Charlotte Sometimes is a challenging and, perhaps, difficult film. Writer-director Eric Byler's story is, by design, elliptical, foregoing traditional, user-friendly exposition for a greater realism (after all, real people don't often tell each other things they already know). Byler uses symbolism, but minimalizes it rather than making a show of it. Unlike the melodramatic character "arcs" of traditional dramas, the characters in Charlotte Sometimes seem not to evolve much, though the scenario does force perceptual shifts on them. In short, Charlotte Sometimes is subtle, which may be cultural suicide for an American film.
The film revolves around Michael (Michael Idemoto), a taciturn mechanic increasingly strained by pent-up passions. Michael pines for Lori (Eugenia Yuan), the tenant on the other side of the duplex he maintains. Every night, Lori indulges in noisy sex with her brawny but unsophisticated boyfriend Justin (Matt Westmore), then retreats to Michael's apartment for companionship. Retreating from the sexual noise pollution one night, Michael meets a mysterious woman named Darcy (Jacqueline Kim) at the local bar. The ensuing complications and revelations amongst this quartet of lovers, users, and losers make up this contained, short-story-like exercise.
The elements slide quietly and effectively into place here: Byler's sly, minefield of a script, his editing (with Kenn Kashima), shadowy but surprisingly film-like digital photography by Robert Humphreys, and full-bodied--if sometimes remote--performances by the cast. The film has a hint of the romance novel or even the softcore cable movie in its aesthetic, though its ambitions are clearly much deeper. The sexual episodes, though erotic, are appropriately witholding, and the rest of the tale is far too dour and unsettling to merely prop up the sex: at one point, a character admits feeling a wave of loneliness and disgust with every coital experience.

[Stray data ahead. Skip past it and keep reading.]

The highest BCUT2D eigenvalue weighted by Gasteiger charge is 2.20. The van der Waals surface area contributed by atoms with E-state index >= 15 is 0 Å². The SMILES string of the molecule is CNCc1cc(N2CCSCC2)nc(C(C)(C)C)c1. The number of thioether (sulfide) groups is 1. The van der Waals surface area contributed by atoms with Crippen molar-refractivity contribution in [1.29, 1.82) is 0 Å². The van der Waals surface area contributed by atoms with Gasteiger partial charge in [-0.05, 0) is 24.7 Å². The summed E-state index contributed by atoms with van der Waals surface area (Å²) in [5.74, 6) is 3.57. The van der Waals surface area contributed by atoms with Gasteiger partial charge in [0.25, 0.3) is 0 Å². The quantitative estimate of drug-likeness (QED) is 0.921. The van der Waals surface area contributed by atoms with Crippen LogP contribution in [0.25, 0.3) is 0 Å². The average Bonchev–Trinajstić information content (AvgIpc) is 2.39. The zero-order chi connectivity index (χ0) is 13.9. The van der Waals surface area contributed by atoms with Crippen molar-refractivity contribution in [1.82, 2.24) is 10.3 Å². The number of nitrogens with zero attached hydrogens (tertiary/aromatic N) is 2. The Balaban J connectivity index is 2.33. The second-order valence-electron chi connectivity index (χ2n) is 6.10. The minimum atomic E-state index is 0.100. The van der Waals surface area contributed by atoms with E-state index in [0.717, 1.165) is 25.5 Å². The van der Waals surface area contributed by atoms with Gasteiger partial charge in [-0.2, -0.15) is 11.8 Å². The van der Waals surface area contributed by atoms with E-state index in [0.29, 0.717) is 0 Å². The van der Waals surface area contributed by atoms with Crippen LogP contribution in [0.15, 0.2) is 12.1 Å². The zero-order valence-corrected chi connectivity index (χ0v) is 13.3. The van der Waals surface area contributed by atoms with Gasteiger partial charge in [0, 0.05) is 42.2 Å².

That the characters are all Asian American is partly beside the point, though Byler does infer commentary on Asian American gender politics. Byler toys with the hyper-sexualized female iconography which contrasts to the desexualized Asian male archetype; both images depress the sexes and arrest healthy sexual development. Brushing against this notion, Byler sets one scene between Michael and Lori in a hollowed-out car. She: "Can we go for a ride?" He: "No." She: "Why not?" He: "There's no engine." Universally, Michael represents the sexual hermit clinging to his lonely discomfort and the restraint of intellect because of their relative safety.
The frustrations of the characters may be felt by the audience. Though Byler injects acidic humor, his Pinter pauses and formalistic dialogue become wearing. Little in the way of release is forthcoming; Michael's catharsis is all whimper and no bang, and Darcy's is all bang and no whimper, so to speak. Still, these frustrations are honest and instructive expressions of people's inaccessible romantic unhappiness. Emotion and action are disconnected and counterproductive in the world of Charlotte Sometimes, an object, negative-example lesson about love and sex.